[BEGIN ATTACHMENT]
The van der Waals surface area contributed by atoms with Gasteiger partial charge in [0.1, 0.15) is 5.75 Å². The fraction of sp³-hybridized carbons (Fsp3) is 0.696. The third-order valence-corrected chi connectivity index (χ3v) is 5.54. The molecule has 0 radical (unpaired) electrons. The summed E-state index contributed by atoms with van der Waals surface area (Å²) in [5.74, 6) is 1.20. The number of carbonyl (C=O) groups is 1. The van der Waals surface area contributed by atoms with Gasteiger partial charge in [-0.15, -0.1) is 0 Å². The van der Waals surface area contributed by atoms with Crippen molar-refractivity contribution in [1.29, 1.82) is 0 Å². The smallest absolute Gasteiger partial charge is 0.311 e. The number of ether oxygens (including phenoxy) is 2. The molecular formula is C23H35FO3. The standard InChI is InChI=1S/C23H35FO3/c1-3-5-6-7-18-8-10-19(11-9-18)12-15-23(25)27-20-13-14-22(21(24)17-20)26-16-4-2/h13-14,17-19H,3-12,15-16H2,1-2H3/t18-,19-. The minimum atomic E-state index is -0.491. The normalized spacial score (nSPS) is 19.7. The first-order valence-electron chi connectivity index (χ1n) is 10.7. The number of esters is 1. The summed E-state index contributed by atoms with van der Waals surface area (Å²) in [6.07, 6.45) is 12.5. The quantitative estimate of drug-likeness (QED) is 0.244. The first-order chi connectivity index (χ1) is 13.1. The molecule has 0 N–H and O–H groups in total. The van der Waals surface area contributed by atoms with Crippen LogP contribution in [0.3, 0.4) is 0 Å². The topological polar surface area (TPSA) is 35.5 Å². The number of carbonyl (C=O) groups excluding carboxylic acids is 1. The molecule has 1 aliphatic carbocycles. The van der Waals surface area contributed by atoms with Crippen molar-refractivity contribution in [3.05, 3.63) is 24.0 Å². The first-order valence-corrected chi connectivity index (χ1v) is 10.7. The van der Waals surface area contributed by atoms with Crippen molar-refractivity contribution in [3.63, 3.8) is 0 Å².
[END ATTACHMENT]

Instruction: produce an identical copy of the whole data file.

The van der Waals surface area contributed by atoms with Gasteiger partial charge in [0.1, 0.15) is 5.75 Å². The fraction of sp³-hybridized carbons (Fsp3) is 0.696. The third-order valence-corrected chi connectivity index (χ3v) is 5.54. The molecule has 0 radical (unpaired) electrons. The summed E-state index contributed by atoms with van der Waals surface area (Å²) in [5.74, 6) is 1.20. The number of carbonyl (C=O) groups is 1. The van der Waals surface area contributed by atoms with Gasteiger partial charge in [-0.15, -0.1) is 0 Å². The van der Waals surface area contributed by atoms with Crippen molar-refractivity contribution in [1.29, 1.82) is 0 Å². The smallest absolute Gasteiger partial charge is 0.311 e. The number of ether oxygens (including phenoxy) is 2. The molecular formula is C23H35FO3. The standard InChI is InChI=1S/C23H35FO3/c1-3-5-6-7-18-8-10-19(11-9-18)12-15-23(25)27-20-13-14-22(21(24)17-20)26-16-4-2/h13-14,17-19H,3-12,15-16H2,1-2H3/t18-,19-. The minimum atomic E-state index is -0.491. The normalized spacial score (nSPS) is 19.7. The first-order valence-electron chi connectivity index (χ1n) is 10.7. The number of esters is 1. The summed E-state index contributed by atoms with van der Waals surface area (Å²) in [6.07, 6.45) is 12.5. The quantitative estimate of drug-likeness (QED) is 0.244. The first-order chi connectivity index (χ1) is 13.1. The molecule has 0 N–H and O–H groups in total. The van der Waals surface area contributed by atoms with Crippen LogP contribution in [0.3, 0.4) is 0 Å². The topological polar surface area (TPSA) is 35.5 Å². The number of carbonyl (C=O) groups excluding carboxylic acids is 1. The molecule has 1 aliphatic carbocycles. The van der Waals surface area contributed by atoms with Crippen molar-refractivity contribution in [3.05, 3.63) is 24.0 Å². The first-order valence-corrected chi connectivity index (χ1v) is 10.7. The van der Waals surface area contributed by atoms with Crippen molar-refractivity contribution in [3.63, 3.8) is 0 Å².